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- global smooth
- adsorption
- langmuir isotherm
- smooth solution
- satisfying such
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J. Math. Anal. Appl. 313 (2006) 551571

www.elsevier.com/locate/jmaa

Some mathematical results on a system of transport equations with an algebraic constraint describing xed-bed adsorption of gases

Abstract

C. Bourdariasa,∗, M. Gisclona, S. Juncab aUMR CNRS 5127, 73376 Le Bourget-du-Lac, FranceUniversité de Savoie, LAMA, bUniversité de Nice, Lab. JAD, UMR CNRS 6621, Parc Valrose, 06108 Nice, France

Received 3 February 2004

Available online 22 September 2005

Submitted by Steven G. Krantz

This paper deals with a system of two equations which describes heatless adsorption of a gaseous mixture with two species. When one of the components is inert, we obtain an existence result of a weak solution satisfying some entropy condition under some simplifying assumptions. The proposed method makes use of a Godunov-type scheme. Uniqueness is proved in the class of piecewiseC1functions. 2005 Elsevier Inc. All rights reserved.

Keywords:Boundary conditions; Systems of conservation laws; Godunov scheme

1. Introduction

Heatless adsorption is a cyclic process for the separation of a gaseous mixture, called “Pres-sure Swing Adsorption cycle. During this process, each of thedspecies (d2) simultaneously exists under two phases, a gaseous and movable one with concentrationci(t, x)(0ci1), or a solid (adsorbed) other with concentrationqi(t, x), 1id. Following Ruthwen (see [12] for a precise description of the process), we can describe the evolution ofu,ci,qiaccording to the following system, whereC=(c1, . . . , cd):

*

Corresponding author. E-mail address:christian.bourdarias@univ-savoie.fr (C. Bourdarias).

0022-247X/$ see front matter2005 Elsevier Inc. All rights reserved. doi:10.1016/j.jmaa.2005.07.082

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C. Bourdarias et al. / J. Math. Anal. Appl. 313 (2006) 551571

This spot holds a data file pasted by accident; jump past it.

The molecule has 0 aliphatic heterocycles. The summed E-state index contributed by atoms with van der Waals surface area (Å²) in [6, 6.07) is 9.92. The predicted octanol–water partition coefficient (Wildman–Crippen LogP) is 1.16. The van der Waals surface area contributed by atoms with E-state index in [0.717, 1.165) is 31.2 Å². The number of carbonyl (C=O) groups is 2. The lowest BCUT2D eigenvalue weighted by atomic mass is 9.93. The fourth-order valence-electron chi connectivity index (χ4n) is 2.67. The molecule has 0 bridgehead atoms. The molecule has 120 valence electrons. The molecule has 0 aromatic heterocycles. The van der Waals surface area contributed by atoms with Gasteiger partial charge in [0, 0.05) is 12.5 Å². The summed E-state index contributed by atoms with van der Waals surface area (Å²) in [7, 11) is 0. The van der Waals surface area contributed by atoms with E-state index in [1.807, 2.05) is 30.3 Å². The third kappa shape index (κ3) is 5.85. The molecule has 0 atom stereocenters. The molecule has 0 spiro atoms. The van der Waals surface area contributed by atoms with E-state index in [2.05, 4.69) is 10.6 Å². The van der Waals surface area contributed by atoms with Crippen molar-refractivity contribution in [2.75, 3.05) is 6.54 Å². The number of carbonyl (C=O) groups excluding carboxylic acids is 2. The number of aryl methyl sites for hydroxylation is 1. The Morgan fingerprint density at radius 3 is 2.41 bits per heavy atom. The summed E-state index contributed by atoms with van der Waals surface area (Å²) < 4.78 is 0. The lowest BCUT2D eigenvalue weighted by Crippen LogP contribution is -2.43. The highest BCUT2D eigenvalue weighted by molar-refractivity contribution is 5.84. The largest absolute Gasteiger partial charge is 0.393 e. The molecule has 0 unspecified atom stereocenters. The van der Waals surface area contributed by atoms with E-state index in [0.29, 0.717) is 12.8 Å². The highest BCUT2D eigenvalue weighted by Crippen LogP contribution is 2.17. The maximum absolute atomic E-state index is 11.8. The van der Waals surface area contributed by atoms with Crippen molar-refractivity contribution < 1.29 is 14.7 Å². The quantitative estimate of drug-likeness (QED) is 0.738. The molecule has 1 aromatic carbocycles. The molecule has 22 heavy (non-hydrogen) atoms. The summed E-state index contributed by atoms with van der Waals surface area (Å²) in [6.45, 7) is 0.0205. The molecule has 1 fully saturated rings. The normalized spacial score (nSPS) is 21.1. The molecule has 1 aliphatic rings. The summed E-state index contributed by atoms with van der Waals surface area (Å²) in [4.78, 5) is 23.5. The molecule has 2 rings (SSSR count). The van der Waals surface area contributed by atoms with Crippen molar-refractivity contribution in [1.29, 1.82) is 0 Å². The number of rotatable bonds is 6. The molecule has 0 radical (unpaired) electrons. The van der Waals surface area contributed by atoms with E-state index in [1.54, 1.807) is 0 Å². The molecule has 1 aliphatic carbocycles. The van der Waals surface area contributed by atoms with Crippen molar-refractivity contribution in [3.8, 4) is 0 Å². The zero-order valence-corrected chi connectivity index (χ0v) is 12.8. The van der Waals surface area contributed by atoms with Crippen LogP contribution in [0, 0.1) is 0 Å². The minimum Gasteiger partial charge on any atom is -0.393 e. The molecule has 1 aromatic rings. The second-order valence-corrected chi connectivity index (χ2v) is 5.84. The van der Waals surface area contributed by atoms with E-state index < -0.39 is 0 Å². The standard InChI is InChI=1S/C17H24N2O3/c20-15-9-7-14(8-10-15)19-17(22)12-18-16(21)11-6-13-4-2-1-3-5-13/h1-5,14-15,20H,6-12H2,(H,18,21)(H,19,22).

∂tci+∂x(uci)=Ai(qi−qi∗)(C),(1) ∂tqi+Aiqi=Aiqi∗(C), t0, x∈(0,1),(2) with suitable initial and boundary data. In (1)(2) the velocityu(t, x)of the mixture has to be found in order to achieve a given pressure (or density in this isothermal model) d ci=ρ (t ),(3) i=1 whereρrepresents the given total density of the mixture. The experimental device is real-ized so that it is a given function depending only upon time. The functionqi∗is dened on (R+)dand represents the equilibrium concentrations. Its, depends upon the assumed model precise form is usually unknown but is experimentally obtained. Simple examples of such a function are for instance the linear isothermqi∗=Kici, withKi0 and the Langmuir isotherm q∗=(QiKici)/(1+jd=1Kjcj), withKi0, Qi>0 (see, for instance, [2,7,12]). i The right-hand side of (1)(2) rules the matter exchange between the two phases and quanties the attraction of the system to the equilibrium state: it is a pulling back force andAiis the “velocity of exchange for the speciesi. A component with concentrationckis said to be inert if Ak=0 andqk=0. A theoretical study of the system (1)(3) was presented in [1] and a numerical approach was developed in [2]. Let us point out that one of the mathematical interests of the above model is its analogies and differences compared to various other classical equations of physics or chemis-try. First, whend=1 (and eventually withAi=0) this model shares a similar structure with conservation laws under the form ∂tρ+∂xρu(ρ)=0, ∂xu(ρ)=F (ρ), whereu(ρ)has an integral dependance uponρ, while in scalar conservation lawsudepends uponρ. In [1] bothBVandL∞theories are developed for this model, but oscillations can prop-agate thus differing from Burger’s example (see Tartar [15], Lions et al. [10]). Secondly, when the coefcientsAitend to innity (instantaneous equilibrium), we get for-mally 1 ∂t→0 qi−qi∗= −Aiqi and Eqs. (1)(2) reduce to ∂tci+qi∗(C)+∂x(uci)=0, i=1, . . . , d.(4) Joined to (3), the system of conservation laws (4) generalizes the system of chromatography which has been intensively studied (see [6,11] for the Langmuir isotherm) whereas the system (1)(2) enters more in the eld of relaxation systems (see, for instance, Jin and Xin [8], Kat-soulakis and Tzavaras [9]). Actually the system of chromatography corresponds, like in (4), to instantaneous adsorption, but the uid speed is a constantu(t, x)=u. One may consult James [6] for a numerical analysis and the relationships with thermodynamics, Canon and James [3] in the case of the Langmuir isotherm. In [7], James studied a system closely related to (1)(2) in which the speed is constant and the coefcientsAiare equal to 1/ε, whereεis a small parameter. Using compensated compactness, he proved, under some assumptions on the ux, that the solu-tion of this system converges, asε→0, to a solution of a system of quasilinear equations similar